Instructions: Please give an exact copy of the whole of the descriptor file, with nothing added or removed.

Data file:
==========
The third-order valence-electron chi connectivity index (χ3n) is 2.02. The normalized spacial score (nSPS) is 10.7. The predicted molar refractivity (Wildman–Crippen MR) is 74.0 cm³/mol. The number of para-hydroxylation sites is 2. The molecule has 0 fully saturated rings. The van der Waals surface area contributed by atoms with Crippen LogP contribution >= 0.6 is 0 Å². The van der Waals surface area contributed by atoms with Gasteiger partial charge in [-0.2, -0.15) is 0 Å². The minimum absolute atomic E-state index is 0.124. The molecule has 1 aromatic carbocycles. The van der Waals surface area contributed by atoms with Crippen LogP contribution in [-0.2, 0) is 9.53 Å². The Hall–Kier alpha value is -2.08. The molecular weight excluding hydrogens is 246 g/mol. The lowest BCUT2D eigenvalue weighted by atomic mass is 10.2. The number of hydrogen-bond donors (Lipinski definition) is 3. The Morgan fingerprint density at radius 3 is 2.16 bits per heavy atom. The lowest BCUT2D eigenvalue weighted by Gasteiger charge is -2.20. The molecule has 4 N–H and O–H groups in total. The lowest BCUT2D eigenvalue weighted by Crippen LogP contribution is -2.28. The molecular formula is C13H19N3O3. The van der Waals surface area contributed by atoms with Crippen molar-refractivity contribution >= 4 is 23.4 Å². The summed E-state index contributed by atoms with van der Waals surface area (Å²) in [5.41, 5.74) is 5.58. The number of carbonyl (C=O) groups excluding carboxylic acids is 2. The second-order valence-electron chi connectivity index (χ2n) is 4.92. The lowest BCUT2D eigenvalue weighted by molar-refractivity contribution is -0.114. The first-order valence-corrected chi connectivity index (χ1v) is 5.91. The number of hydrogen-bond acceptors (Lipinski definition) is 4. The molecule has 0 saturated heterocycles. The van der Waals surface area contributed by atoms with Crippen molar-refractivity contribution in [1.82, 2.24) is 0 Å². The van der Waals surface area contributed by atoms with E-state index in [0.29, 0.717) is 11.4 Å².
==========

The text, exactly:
The third-order valence-electron chi connectivity index (χ3n) is 2.02. The normalized spacial score (nSPS) is 10.7. The predicted molar refractivity (Wildman–Crippen MR) is 74.0 cm³/mol. The number of para-hydroxylation sites is 2. The molecule has 0 fully saturated rings. The van der Waals surface area contributed by atoms with Crippen LogP contribution >= 0.6 is 0 Å². The van der Waals surface area contributed by atoms with Gasteiger partial charge in [-0.2, -0.15) is 0 Å². The minimum absolute atomic E-state index is 0.124. The molecule has 1 aromatic carbocycles. The van der Waals surface area contributed by atoms with Crippen LogP contribution in [-0.2, 0) is 9.53 Å². The Hall–Kier alpha value is -2.08. The molecular weight excluding hydrogens is 246 g/mol. The lowest BCUT2D eigenvalue weighted by atomic mass is 10.2. The number of hydrogen-bond donors (Lipinski definition) is 3. The Morgan fingerprint density at radius 3 is 2.16 bits per heavy atom. The lowest BCUT2D eigenvalue weighted by Gasteiger charge is -2.20. The molecule has 4 N–H and O–H groups in total. The lowest BCUT2D eigenvalue weighted by Crippen LogP contribution is -2.28. The molecular formula is C13H19N3O3. The van der Waals surface area contributed by atoms with Crippen molar-refractivity contribution >= 4 is 23.4 Å². The summed E-state index contributed by atoms with van der Waals surface area (Å²) in [5.41, 5.74) is 5.58. The number of carbonyl (C=O) groups excluding carboxylic acids is 2. The second-order valence-electron chi connectivity index (χ2n) is 4.92. The lowest BCUT2D eigenvalue weighted by molar-refractivity contribution is -0.114. The first-order valence-corrected chi connectivity index (χ1v) is 5.91. The number of hydrogen-bond acceptors (Lipinski definition) is 4. The molecule has 0 saturated heterocycles. The van der Waals surface area contributed by atoms with Crippen molar-refractivity contribution in [1.82, 2.24) is 0 Å². The van der Waals surface area contributed by atoms with E-state index in [0.29, 0.717) is 11.4 Å².